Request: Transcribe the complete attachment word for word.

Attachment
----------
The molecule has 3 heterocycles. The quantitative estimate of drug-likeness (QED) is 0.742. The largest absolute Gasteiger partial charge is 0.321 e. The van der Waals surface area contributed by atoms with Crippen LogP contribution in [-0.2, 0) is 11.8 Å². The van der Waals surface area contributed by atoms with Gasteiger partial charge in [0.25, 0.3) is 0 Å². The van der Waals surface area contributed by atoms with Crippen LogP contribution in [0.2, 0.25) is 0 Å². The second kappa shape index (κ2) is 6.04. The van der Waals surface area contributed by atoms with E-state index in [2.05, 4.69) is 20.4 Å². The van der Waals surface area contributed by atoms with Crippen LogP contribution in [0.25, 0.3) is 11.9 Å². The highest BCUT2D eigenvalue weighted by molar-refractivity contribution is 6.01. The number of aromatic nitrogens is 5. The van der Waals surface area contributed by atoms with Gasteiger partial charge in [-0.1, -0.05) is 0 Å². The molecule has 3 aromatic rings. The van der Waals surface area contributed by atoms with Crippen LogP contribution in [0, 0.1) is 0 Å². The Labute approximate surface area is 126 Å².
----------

The molecule has 3 heterocycles. The quantitative estimate of drug-likeness (QED) is 0.742. The largest absolute Gasteiger partial charge is 0.321 e. The van der Waals surface area contributed by atoms with Crippen LogP contribution in [-0.2, 0) is 11.8 Å². The van der Waals surface area contributed by atoms with Gasteiger partial charge in [0.25, 0.3) is 0 Å². The van der Waals surface area contributed by atoms with Crippen LogP contribution in [0.2, 0.25) is 0 Å². The second kappa shape index (κ2) is 6.04. The van der Waals surface area contributed by atoms with E-state index in [2.05, 4.69) is 20.4 Å². The van der Waals surface area contributed by atoms with Crippen LogP contribution in [0.25, 0.3) is 11.9 Å². The highest BCUT2D eigenvalue weighted by molar-refractivity contribution is 6.01. The number of aromatic nitrogens is 5. The van der Waals surface area contributed by atoms with Gasteiger partial charge in [-0.1, -0.05) is 0 Å². The molecule has 3 aromatic rings. The van der Waals surface area contributed by atoms with Crippen LogP contribution in [0, 0.1) is 0 Å². The Labute approximate surface area is 126 Å².